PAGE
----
Elk-vehicle crashes a cause for growing concern Up North
Monday, November 27, 2006
SPECIAL TO THE TIMES
At about 1,000 head, Michigan's elk herd is the state's smallest self-sustaining big-game wildlife species. Yet motor-vehicle accidents involving the creatures are becoming commonplace in several areas of northern Michigan.
A mile stretch of I-75 between Vanderbilt and Wolverine has been the site of numerous accidents in the past few months, according to Brian Mastenbrook, a wildlife biologist with the Michigan Department of Natural Resources. Those accidents have killed around 15 elk.
That herd of up to 50 elk is cause for concern. So is the 300-pound elk calf that was hit and killed Nov. 15 on highway M-32 east of Gaylord.
''You're going to have a big story on car-elk accidents if this herd gets any larger,'' said Steve Tomaski, a horse and cattle farmer located just west of Johannesburg. ''This is the sixth accident with an elk, the fifth at least, within a mile or less of my house in the past nine months.''
Weighing up to a half-ton and standing much taller than a white tailed deer, the elk are racking up some hefty vehicle-repair bills.
The last vehicle serviced by Complete Collision of Gaylord after an accident with an elk was a 2-month-old Jeep Grand Cherokee, according to shop owner Rick Weber. Repairs cost nearly $20,000.
And Weber had his own roadway run-in with an elk.
''They walk out in the road like they own the place,'' Weber said, noting the animal took out the front of his Chevrolet truck. ''They're not like a deer; they're not skittish at all.''
The majority of Michigan's elk herd is loosely confined to a remote, 900-square-mile area in Cheboygan, Montmorency and Otsego counties. But smaller groups live outside that region.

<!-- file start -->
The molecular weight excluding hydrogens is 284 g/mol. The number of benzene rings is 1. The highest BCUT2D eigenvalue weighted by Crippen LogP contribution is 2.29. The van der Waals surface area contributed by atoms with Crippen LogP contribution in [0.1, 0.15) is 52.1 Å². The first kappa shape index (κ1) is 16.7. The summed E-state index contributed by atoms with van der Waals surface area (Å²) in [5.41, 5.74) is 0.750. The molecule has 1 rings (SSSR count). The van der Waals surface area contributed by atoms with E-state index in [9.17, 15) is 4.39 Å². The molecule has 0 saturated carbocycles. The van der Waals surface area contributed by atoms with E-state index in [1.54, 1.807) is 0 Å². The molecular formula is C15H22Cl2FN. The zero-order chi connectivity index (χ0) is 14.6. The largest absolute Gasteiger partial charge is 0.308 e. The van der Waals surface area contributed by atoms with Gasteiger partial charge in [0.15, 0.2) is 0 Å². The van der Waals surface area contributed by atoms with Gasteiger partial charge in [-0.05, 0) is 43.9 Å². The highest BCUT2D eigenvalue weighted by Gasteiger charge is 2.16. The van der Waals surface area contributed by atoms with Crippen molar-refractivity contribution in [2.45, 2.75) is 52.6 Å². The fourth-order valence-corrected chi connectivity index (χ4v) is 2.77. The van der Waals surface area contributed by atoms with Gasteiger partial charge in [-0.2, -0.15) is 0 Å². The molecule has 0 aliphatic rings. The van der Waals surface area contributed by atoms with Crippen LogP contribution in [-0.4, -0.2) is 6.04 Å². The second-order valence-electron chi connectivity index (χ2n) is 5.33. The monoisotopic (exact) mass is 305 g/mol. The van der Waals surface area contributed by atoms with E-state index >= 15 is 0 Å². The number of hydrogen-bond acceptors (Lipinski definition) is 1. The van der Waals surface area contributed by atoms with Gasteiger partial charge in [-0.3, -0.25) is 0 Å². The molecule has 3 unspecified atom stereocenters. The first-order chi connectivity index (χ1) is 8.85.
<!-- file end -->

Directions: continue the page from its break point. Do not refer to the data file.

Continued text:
By mid-December the elk will form smaller family groups and the herds should thin out, according to Mastenbrook.
''It's a seasonal thing,'' Mastenbrook said, noting larger herds are found during the mating season. ''The bulls form harems and this group keeps passing back and forth across the highway.''
Hunts this fall should pare herd numbers by around 150 animals, Mastenbrook said, noting the DNR depends on remote food plots to minimize human contact and reduce crashes between vehicles and elk.
But Tomaski claims Michigan's elk herd is on the move and those measures no longer work. He said the herd near his place moved in six years ago and causes upwards of $4,000 in crop and fence damage every year. And while that herd, now counting nearly 100 members, rarely wanders far, Tomaski said more recently another herd has taken up residence further south of his place closer to the Crawford County line.
''They don't want to eradicate them,'' Tomaski said, ''so the herd just continues to grow.''
And pass back and forth across the road.
''Actually, the cars are doing a fine job of killing these elk,'' Tomaski said.
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